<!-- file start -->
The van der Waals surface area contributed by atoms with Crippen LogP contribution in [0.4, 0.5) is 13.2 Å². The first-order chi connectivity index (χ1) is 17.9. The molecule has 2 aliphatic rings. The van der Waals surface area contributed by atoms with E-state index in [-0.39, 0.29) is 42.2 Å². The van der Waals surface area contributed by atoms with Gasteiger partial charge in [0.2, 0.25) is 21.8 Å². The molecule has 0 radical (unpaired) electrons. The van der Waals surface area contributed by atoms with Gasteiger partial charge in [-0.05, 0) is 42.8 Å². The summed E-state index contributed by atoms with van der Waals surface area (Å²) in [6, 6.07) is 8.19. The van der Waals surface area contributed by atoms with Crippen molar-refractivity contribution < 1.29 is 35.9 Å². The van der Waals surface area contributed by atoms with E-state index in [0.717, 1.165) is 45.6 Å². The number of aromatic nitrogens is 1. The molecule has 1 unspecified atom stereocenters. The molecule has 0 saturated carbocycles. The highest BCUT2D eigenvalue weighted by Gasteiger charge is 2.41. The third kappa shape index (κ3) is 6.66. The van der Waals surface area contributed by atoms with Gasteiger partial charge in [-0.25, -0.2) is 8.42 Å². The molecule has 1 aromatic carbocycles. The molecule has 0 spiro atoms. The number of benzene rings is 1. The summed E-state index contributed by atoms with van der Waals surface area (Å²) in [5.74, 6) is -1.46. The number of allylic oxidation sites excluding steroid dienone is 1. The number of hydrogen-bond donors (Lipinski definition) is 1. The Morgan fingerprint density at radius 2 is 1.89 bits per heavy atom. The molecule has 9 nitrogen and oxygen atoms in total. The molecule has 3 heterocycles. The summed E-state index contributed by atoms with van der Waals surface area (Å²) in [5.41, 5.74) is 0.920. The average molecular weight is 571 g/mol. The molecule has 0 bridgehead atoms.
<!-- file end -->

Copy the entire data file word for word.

The van der Waals surface area contributed by atoms with Crippen LogP contribution in [0.4, 0.5) is 13.2 Å². The first-order chi connectivity index (χ1) is 17.9. The molecule has 2 aliphatic rings. The van der Waals surface area contributed by atoms with E-state index in [-0.39, 0.29) is 42.2 Å². The van der Waals surface area contributed by atoms with Gasteiger partial charge in [0.2, 0.25) is 21.8 Å². The molecule has 0 radical (unpaired) electrons. The van der Waals surface area contributed by atoms with Gasteiger partial charge in [-0.05, 0) is 42.8 Å². The summed E-state index contributed by atoms with van der Waals surface area (Å²) in [6, 6.07) is 8.19. The van der Waals surface area contributed by atoms with Crippen molar-refractivity contribution < 1.29 is 35.9 Å². The van der Waals surface area contributed by atoms with E-state index in [0.717, 1.165) is 45.6 Å². The number of aromatic nitrogens is 1. The molecule has 1 unspecified atom stereocenters. The molecule has 0 saturated carbocycles. The highest BCUT2D eigenvalue weighted by Gasteiger charge is 2.41. The third kappa shape index (κ3) is 6.66. The van der Waals surface area contributed by atoms with Gasteiger partial charge in [-0.25, -0.2) is 8.42 Å². The molecule has 1 aromatic carbocycles. The molecule has 0 spiro atoms. The number of benzene rings is 1. The summed E-state index contributed by atoms with van der Waals surface area (Å²) in [5.74, 6) is -1.46. The number of allylic oxidation sites excluding steroid dienone is 1. The number of hydrogen-bond donors (Lipinski definition) is 1. The Morgan fingerprint density at radius 2 is 1.89 bits per heavy atom. The molecule has 9 nitrogen and oxygen atoms in total. The molecule has 3 heterocycles. The summed E-state index contributed by atoms with van der Waals surface area (Å²) in [5.41, 5.74) is 0.920. The average molecular weight is 571 g/mol. The molecule has 0 bridgehead atoms.